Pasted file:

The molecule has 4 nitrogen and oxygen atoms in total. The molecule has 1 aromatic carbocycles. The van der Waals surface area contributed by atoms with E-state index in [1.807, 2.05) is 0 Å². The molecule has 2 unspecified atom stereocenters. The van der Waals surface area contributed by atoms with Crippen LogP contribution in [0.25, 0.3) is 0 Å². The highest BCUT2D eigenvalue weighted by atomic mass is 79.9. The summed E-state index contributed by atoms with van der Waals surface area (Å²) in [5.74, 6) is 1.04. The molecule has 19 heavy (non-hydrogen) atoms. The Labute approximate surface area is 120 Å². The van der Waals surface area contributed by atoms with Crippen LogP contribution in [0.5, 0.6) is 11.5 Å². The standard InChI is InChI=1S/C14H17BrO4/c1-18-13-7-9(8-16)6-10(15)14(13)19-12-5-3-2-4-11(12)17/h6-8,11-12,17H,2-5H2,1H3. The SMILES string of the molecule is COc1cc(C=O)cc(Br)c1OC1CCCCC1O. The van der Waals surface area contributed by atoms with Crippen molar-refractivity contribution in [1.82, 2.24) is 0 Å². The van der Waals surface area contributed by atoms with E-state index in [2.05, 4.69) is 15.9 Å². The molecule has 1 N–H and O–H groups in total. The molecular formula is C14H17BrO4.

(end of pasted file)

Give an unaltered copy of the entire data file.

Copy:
The molecule has 4 nitrogen and oxygen atoms in total. The molecule has 1 aromatic carbocycles. The van der Waals surface area contributed by atoms with E-state index in [1.807, 2.05) is 0 Å². The molecule has 2 unspecified atom stereocenters. The van der Waals surface area contributed by atoms with Crippen LogP contribution in [0.25, 0.3) is 0 Å². The highest BCUT2D eigenvalue weighted by atomic mass is 79.9. The summed E-state index contributed by atoms with van der Waals surface area (Å²) in [5.74, 6) is 1.04. The molecule has 19 heavy (non-hydrogen) atoms. The Labute approximate surface area is 120 Å². The van der Waals surface area contributed by atoms with Crippen LogP contribution in [0.5, 0.6) is 11.5 Å². The standard InChI is InChI=1S/C14H17BrO4/c1-18-13-7-9(8-16)6-10(15)14(13)19-12-5-3-2-4-11(12)17/h6-8,11-12,17H,2-5H2,1H3. The SMILES string of the molecule is COc1cc(C=O)cc(Br)c1OC1CCCCC1O. The van der Waals surface area contributed by atoms with Crippen molar-refractivity contribution in [1.82, 2.24) is 0 Å². The van der Waals surface area contributed by atoms with E-state index in [2.05, 4.69) is 15.9 Å². The molecule has 1 N–H and O–H groups in total. The molecular formula is C14H17BrO4.